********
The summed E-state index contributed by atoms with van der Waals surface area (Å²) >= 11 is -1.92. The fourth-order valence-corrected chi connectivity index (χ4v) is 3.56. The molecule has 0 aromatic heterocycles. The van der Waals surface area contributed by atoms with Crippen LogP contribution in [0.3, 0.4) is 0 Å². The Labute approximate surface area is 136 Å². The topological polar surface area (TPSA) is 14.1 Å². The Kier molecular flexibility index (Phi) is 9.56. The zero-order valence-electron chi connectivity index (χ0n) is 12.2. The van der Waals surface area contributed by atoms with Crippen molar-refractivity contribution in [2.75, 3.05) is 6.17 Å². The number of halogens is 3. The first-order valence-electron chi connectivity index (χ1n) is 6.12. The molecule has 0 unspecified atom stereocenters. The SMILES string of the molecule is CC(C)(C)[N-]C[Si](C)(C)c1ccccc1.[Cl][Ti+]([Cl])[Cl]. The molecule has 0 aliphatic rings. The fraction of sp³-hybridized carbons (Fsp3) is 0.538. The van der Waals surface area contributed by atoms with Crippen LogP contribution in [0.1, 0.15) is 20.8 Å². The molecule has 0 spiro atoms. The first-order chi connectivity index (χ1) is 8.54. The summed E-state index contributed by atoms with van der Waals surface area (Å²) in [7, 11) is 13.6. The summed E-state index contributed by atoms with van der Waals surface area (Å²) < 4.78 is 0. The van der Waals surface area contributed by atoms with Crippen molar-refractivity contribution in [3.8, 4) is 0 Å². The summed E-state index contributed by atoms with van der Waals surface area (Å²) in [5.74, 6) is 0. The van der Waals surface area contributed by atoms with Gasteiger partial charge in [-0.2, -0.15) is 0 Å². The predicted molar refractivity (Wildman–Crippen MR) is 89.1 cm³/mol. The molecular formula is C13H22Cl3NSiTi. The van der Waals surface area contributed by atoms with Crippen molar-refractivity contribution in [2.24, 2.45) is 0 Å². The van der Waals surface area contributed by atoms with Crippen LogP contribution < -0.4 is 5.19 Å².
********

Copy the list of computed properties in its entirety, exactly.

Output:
The summed E-state index contributed by atoms with van der Waals surface area (Å²) >= 11 is -1.92. The fourth-order valence-corrected chi connectivity index (χ4v) is 3.56. The molecule has 0 aromatic heterocycles. The van der Waals surface area contributed by atoms with Crippen LogP contribution in [0.3, 0.4) is 0 Å². The Labute approximate surface area is 136 Å². The topological polar surface area (TPSA) is 14.1 Å². The Kier molecular flexibility index (Phi) is 9.56. The zero-order valence-electron chi connectivity index (χ0n) is 12.2. The van der Waals surface area contributed by atoms with Crippen molar-refractivity contribution in [2.75, 3.05) is 6.17 Å². The number of halogens is 3. The first-order valence-electron chi connectivity index (χ1n) is 6.12. The molecule has 0 unspecified atom stereocenters. The SMILES string of the molecule is CC(C)(C)[N-]C[Si](C)(C)c1ccccc1.[Cl][Ti+]([Cl])[Cl]. The molecule has 0 aliphatic rings. The fraction of sp³-hybridized carbons (Fsp3) is 0.538. The van der Waals surface area contributed by atoms with Crippen LogP contribution in [0.1, 0.15) is 20.8 Å². The molecule has 0 spiro atoms. The first-order chi connectivity index (χ1) is 8.54. The summed E-state index contributed by atoms with van der Waals surface area (Å²) in [7, 11) is 13.6. The summed E-state index contributed by atoms with van der Waals surface area (Å²) < 4.78 is 0. The van der Waals surface area contributed by atoms with Crippen molar-refractivity contribution in [3.8, 4) is 0 Å². The summed E-state index contributed by atoms with van der Waals surface area (Å²) in [5.74, 6) is 0. The van der Waals surface area contributed by atoms with Gasteiger partial charge in [-0.2, -0.15) is 0 Å². The predicted molar refractivity (Wildman–Crippen MR) is 89.1 cm³/mol. The molecular formula is C13H22Cl3NSiTi. The van der Waals surface area contributed by atoms with Crippen molar-refractivity contribution in [2.24, 2.45) is 0 Å². The van der Waals surface area contributed by atoms with Crippen LogP contribution < -0.4 is 5.19 Å².